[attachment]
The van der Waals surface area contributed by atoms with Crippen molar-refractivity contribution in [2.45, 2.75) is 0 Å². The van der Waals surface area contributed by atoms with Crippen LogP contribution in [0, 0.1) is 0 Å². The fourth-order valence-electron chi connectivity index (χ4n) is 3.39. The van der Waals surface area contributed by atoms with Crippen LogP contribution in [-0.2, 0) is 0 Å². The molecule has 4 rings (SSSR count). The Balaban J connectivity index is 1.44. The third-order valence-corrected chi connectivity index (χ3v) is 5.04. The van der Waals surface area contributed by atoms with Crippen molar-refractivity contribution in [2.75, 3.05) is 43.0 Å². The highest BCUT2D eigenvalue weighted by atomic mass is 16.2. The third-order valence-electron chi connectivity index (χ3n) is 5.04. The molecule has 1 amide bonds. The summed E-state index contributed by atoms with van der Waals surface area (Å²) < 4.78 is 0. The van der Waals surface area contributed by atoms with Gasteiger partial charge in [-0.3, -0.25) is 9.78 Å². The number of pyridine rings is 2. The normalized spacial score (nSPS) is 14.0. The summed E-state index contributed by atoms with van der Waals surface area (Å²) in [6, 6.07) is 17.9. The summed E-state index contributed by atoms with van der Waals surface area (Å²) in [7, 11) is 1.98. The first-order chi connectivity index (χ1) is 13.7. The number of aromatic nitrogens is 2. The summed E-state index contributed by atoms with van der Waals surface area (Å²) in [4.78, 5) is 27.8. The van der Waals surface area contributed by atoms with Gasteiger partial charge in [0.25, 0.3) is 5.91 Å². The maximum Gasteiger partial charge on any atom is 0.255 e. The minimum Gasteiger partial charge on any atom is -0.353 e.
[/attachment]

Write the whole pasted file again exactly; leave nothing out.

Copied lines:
The van der Waals surface area contributed by atoms with Crippen molar-refractivity contribution in [2.45, 2.75) is 0 Å². The van der Waals surface area contributed by atoms with Crippen LogP contribution in [0, 0.1) is 0 Å². The fourth-order valence-electron chi connectivity index (χ4n) is 3.39. The van der Waals surface area contributed by atoms with Crippen LogP contribution in [-0.2, 0) is 0 Å². The molecule has 4 rings (SSSR count). The Balaban J connectivity index is 1.44. The third-order valence-corrected chi connectivity index (χ3v) is 5.04. The van der Waals surface area contributed by atoms with Crippen molar-refractivity contribution in [2.75, 3.05) is 43.0 Å². The highest BCUT2D eigenvalue weighted by atomic mass is 16.2. The third-order valence-electron chi connectivity index (χ3n) is 5.04. The molecule has 1 amide bonds. The summed E-state index contributed by atoms with van der Waals surface area (Å²) < 4.78 is 0. The van der Waals surface area contributed by atoms with Gasteiger partial charge in [-0.3, -0.25) is 9.78 Å². The number of pyridine rings is 2. The normalized spacial score (nSPS) is 14.0. The summed E-state index contributed by atoms with van der Waals surface area (Å²) in [6, 6.07) is 17.9. The summed E-state index contributed by atoms with van der Waals surface area (Å²) in [7, 11) is 1.98. The first-order chi connectivity index (χ1) is 13.7. The number of aromatic nitrogens is 2. The summed E-state index contributed by atoms with van der Waals surface area (Å²) in [4.78, 5) is 27.8. The van der Waals surface area contributed by atoms with Gasteiger partial charge in [0.25, 0.3) is 5.91 Å². The maximum Gasteiger partial charge on any atom is 0.255 e. The minimum Gasteiger partial charge on any atom is -0.353 e.